History and Your Financial Portfolio

Sunday, April 2, 2017 – Wealth Strategy with Bryan Rigg
Tune In Every Week: Saturday on WRR from 7:00-8:00 am / Sundays on 570 KLIF

Bryan Rigg and Reid Heller in the radio studio

One thing history tells us is that if you are diversified, your portfolios usually are going to do extremely well in the long run. Another thing people don’t look at as far as the fabric of our world and how this came about in helping productivity is women in the work force. That’s something that, really, the last three decades, if you will, women have really been able to enter into the workforce at a very high level.

Right now, Rigg Wealth Management focuses a lot on contrarian plays, and the market is at all‑time highs, but energy is still low. You look at historical events with energy, what does it tell you when the barrel of oil a few years ago was at $120, and now it’s floating around $50‑55.

This is important to look at, world events, and how the oil market is playing out, because as Friedman wrote in his book, “The World is Flat,” there is a lot of truth to that, looking at world events and how they’re impacting things locally, are very critical in looking at your financial planning.Look at the economy, what’s going on in the economy. Are companies flush with cash? Are they overleveraged? In 2008 and 2009, companies were way overleveraged. Bear Stearns and Lehman Brothers were 30‑1 leveraged. It was absolutely insane, especially what fooled the leader of Lehman was doing at that time. That’s why Lehman Brothers is dead. It’s no longer around.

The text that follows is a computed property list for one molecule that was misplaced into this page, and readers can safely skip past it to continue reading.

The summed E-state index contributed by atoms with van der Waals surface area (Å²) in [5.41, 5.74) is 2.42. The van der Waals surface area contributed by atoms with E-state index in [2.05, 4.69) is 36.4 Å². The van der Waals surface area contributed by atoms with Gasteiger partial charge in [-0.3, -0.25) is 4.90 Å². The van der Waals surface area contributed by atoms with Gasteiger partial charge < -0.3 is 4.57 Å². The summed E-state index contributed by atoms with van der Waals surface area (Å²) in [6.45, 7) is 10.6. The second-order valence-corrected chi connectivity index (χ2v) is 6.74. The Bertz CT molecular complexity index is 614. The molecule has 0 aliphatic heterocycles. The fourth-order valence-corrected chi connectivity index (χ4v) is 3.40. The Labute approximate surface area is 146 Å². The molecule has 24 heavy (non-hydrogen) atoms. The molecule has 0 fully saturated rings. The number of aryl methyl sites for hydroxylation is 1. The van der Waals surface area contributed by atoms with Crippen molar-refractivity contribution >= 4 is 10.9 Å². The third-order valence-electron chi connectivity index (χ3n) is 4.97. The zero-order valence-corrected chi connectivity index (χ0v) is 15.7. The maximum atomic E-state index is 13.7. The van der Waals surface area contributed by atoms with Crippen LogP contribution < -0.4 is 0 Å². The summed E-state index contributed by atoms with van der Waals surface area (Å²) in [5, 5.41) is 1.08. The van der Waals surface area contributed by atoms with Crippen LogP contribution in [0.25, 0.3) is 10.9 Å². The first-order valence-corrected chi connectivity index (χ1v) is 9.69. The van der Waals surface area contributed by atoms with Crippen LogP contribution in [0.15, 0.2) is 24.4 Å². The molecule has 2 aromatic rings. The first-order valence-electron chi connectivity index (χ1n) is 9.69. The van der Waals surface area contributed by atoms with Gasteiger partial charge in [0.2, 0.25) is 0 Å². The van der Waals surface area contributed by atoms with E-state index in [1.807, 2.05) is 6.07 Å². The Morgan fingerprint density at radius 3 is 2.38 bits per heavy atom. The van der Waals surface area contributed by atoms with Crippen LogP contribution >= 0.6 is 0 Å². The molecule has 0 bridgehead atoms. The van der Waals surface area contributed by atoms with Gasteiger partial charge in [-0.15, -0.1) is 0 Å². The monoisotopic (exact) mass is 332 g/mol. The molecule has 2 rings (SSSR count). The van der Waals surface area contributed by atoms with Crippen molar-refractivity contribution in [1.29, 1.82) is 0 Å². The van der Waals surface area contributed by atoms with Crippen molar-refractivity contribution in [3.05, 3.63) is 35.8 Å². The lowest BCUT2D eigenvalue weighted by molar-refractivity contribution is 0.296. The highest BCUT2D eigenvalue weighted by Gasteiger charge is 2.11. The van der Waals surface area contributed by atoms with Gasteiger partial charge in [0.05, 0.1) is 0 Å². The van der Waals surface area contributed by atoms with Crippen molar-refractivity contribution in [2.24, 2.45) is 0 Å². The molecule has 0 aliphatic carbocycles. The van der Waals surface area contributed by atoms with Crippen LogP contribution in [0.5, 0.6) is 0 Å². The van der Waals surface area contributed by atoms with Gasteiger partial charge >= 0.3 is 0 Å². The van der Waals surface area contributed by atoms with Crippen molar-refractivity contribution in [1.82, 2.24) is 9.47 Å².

Today, we see that a lot of companies are rich in cash, especially since a lot of banks are not lending as much as they used to, because they don’t have the cash. They don’t have funny money, if you will, because a lot of times when Lehman and Bear Stearns were lending out money, it wasn’t theirs. 30‑1 leverage is a crazy way to deal with money.

Look at the economy, look at where institutions are strong with cash. That’s something important to look at. Financial institutions a few years ago, since they hit rock bottom, but they were coming back with better regulations, was a good investment. That’s one way that just looking at the economy in general can help you with your portfolios.